Applying for life insurance with a pre-existing condition might not be as fruitless as you think. Shop around, compare quotes and see what coverage you qualify for before purchasing a guaranteed issue life insurance policy.
If you just want to avoid the exam but don’t mind answering a few questions about your health, a simplified issue policy might be the better option. Providing any information about your health — no matter how minor — may help you qualify for a cheaper policy with larger death benefits than a guaranteed issue policy.
Why would you need guaranteed issue life insurance?
Although small, the death benefit can be used for any purpose. This makes it a flexible solution for anyone looking to leave their beneficiaries a lump sum. Here are some common scenarios that might call for a guaranteed issue life insurance policy:
You want to help your beneficiaries cover final expenses, such as burial costs.
Your term life insurance has lapsed and you still need coverage, but your current health or medical history prevents you from purchasing a standard policy.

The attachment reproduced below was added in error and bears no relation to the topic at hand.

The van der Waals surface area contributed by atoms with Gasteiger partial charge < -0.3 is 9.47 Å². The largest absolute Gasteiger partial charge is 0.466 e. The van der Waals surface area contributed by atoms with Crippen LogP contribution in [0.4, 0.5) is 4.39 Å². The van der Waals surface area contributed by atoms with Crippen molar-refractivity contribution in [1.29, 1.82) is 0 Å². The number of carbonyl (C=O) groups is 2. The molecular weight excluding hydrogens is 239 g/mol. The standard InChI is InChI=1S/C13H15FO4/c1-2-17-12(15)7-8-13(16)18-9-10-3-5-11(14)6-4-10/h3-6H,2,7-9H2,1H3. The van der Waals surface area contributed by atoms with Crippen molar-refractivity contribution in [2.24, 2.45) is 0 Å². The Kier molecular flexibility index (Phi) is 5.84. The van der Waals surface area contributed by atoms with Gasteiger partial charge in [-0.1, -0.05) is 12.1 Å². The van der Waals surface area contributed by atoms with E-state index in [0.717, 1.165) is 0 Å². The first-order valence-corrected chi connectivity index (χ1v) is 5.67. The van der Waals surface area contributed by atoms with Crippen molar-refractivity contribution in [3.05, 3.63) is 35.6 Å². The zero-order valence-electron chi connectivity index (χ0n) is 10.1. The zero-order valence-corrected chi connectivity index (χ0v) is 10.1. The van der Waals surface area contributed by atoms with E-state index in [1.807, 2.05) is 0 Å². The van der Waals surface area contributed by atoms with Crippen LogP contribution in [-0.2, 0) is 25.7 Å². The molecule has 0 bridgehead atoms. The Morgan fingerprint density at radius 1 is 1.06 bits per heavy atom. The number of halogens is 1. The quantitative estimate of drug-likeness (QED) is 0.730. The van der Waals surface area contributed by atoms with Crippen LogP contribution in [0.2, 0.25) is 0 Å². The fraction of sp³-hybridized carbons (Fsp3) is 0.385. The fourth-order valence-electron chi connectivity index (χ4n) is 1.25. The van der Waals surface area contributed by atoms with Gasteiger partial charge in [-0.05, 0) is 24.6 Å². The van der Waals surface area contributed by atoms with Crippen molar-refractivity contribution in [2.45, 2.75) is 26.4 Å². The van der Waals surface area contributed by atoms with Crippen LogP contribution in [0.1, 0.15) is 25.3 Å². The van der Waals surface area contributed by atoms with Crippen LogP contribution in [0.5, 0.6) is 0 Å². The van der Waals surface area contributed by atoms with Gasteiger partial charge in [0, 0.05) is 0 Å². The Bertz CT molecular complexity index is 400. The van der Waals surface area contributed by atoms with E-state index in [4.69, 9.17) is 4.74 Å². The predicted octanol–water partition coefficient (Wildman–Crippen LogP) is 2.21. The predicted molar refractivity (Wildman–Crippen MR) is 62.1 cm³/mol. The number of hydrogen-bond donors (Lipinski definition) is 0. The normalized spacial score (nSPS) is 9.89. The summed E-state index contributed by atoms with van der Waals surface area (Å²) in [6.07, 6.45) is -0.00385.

You want to purchase a policy quickly, without waiting for medical exams or questionnaires to be verified, and are willing to pay more for it.
What are uninsurable conditions?
The following health conditions are generally considered high risk for standard life insurance policies with medical underwriting and may restrict your coverage options. In comparison, guaranteed issue life insurance ensures acceptance, regardless of whether you have an uninsurable condition.
Autoimmune conditions, such as lupus or rheumatoid arthritis.
Blood disorders, such as sickle cell anemia.
Cancers, such as breast cancer.
Heart conditions including transplants.